Purpose: Central fat distribution is significantly associated with an increased cortisol levels. We hypothesized that men with metabolic syndrome have a higher serum cortisol levels compared to women. The purpose of this study was to compare serum cortisol levels, and its correlation with serum leptin levels, between men and women with and without metabolic syndrome. Methods: A cross sectional study was performed with 120 untreated patients with metabolic syndrome and 165 healthy volunteers as controls. Serum lipid profile, fasting blood sugar, insulin, cortisol and leptin levels were measured for both groups. Results: Men with metabolic syndrome had a higher serum cortisol levels, while serum leptin levels were significantly higher in women. The higher serum cortisol level in men with metabolic syndrome was significant after multiple adjustments for age, BMI and waist circumference (17.74±5.1 vs 14.07±4.3; p<0.05) using general linear model; however, these difference were no longer significant when the waist-to-hip ratio was added as one of the adjustment factors (16.7±1.2 vs. 14.9±0.5; p<0.2). Serum cortisol levels was signifi-cantly correlated with serum leptin (r=0.33, p<0.05), cholesterol (r=0.35, p<0.05), triglyceride (r=0.25, p<0.05), waist circumference (r=0.41, p<0.01) and waist-to-hip ratio (r=0.32, p<0.01) in women with metabolic syndrome, after controlling for age and BMI. Conclusion: Serum cortisol levels are significantly higher in men with metabolic syndrome. This effect is independent of waist circumference.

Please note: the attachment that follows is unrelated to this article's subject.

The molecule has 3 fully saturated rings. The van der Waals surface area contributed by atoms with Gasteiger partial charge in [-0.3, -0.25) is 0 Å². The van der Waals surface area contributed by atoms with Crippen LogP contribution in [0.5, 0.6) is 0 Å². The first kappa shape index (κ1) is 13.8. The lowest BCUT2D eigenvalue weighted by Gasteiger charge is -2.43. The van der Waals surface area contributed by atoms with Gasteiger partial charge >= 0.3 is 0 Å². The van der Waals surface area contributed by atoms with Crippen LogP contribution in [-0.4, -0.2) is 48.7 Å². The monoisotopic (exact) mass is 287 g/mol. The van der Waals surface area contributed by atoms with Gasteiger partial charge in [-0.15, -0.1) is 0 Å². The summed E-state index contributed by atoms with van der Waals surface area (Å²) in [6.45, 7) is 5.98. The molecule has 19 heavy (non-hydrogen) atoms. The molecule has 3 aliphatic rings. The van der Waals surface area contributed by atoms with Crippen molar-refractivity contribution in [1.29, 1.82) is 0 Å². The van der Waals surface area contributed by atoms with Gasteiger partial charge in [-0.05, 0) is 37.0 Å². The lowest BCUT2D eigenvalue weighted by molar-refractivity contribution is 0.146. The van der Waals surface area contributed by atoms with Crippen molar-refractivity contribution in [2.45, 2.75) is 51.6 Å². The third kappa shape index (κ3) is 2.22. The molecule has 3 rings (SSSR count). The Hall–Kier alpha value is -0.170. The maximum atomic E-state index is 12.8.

|Original language||English (US)|
|Journal||Clinical and Investigative Medicine|
|State||Published - 2011|
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